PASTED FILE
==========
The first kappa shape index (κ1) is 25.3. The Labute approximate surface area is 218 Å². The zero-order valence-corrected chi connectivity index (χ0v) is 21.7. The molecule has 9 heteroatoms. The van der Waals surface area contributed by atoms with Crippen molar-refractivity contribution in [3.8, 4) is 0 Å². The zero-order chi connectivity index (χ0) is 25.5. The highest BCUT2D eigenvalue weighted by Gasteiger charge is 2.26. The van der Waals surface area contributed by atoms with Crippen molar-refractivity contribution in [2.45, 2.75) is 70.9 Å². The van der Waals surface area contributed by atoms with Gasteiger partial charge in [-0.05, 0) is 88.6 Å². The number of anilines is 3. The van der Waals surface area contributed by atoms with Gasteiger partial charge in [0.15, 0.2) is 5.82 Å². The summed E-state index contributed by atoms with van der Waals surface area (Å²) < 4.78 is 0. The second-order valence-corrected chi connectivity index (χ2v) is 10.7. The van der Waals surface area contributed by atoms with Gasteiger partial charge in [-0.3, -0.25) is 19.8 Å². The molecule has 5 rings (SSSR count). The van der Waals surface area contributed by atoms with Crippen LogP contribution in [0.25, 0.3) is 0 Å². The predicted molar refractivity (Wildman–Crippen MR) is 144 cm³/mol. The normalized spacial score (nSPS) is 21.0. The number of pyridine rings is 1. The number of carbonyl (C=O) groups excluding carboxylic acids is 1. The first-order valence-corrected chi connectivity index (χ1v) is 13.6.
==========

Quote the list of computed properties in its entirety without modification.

The first kappa shape index (κ1) is 25.3. The Labute approximate surface area is 218 Å². The zero-order valence-corrected chi connectivity index (χ0v) is 21.7. The molecule has 9 heteroatoms. The van der Waals surface area contributed by atoms with Crippen molar-refractivity contribution in [3.8, 4) is 0 Å². The zero-order chi connectivity index (χ0) is 25.5. The highest BCUT2D eigenvalue weighted by Gasteiger charge is 2.26. The van der Waals surface area contributed by atoms with Crippen molar-refractivity contribution in [2.45, 2.75) is 70.9 Å². The van der Waals surface area contributed by atoms with Gasteiger partial charge in [-0.05, 0) is 88.6 Å². The number of anilines is 3. The van der Waals surface area contributed by atoms with Gasteiger partial charge in [0.15, 0.2) is 5.82 Å². The summed E-state index contributed by atoms with van der Waals surface area (Å²) < 4.78 is 0. The second-order valence-corrected chi connectivity index (χ2v) is 10.7. The van der Waals surface area contributed by atoms with Gasteiger partial charge in [-0.3, -0.25) is 19.8 Å². The molecule has 5 rings (SSSR count). The van der Waals surface area contributed by atoms with Crippen LogP contribution in [0.25, 0.3) is 0 Å². The predicted molar refractivity (Wildman–Crippen MR) is 144 cm³/mol. The normalized spacial score (nSPS) is 21.0. The number of pyridine rings is 1. The number of carbonyl (C=O) groups excluding carboxylic acids is 1. The first-order valence-corrected chi connectivity index (χ1v) is 13.6.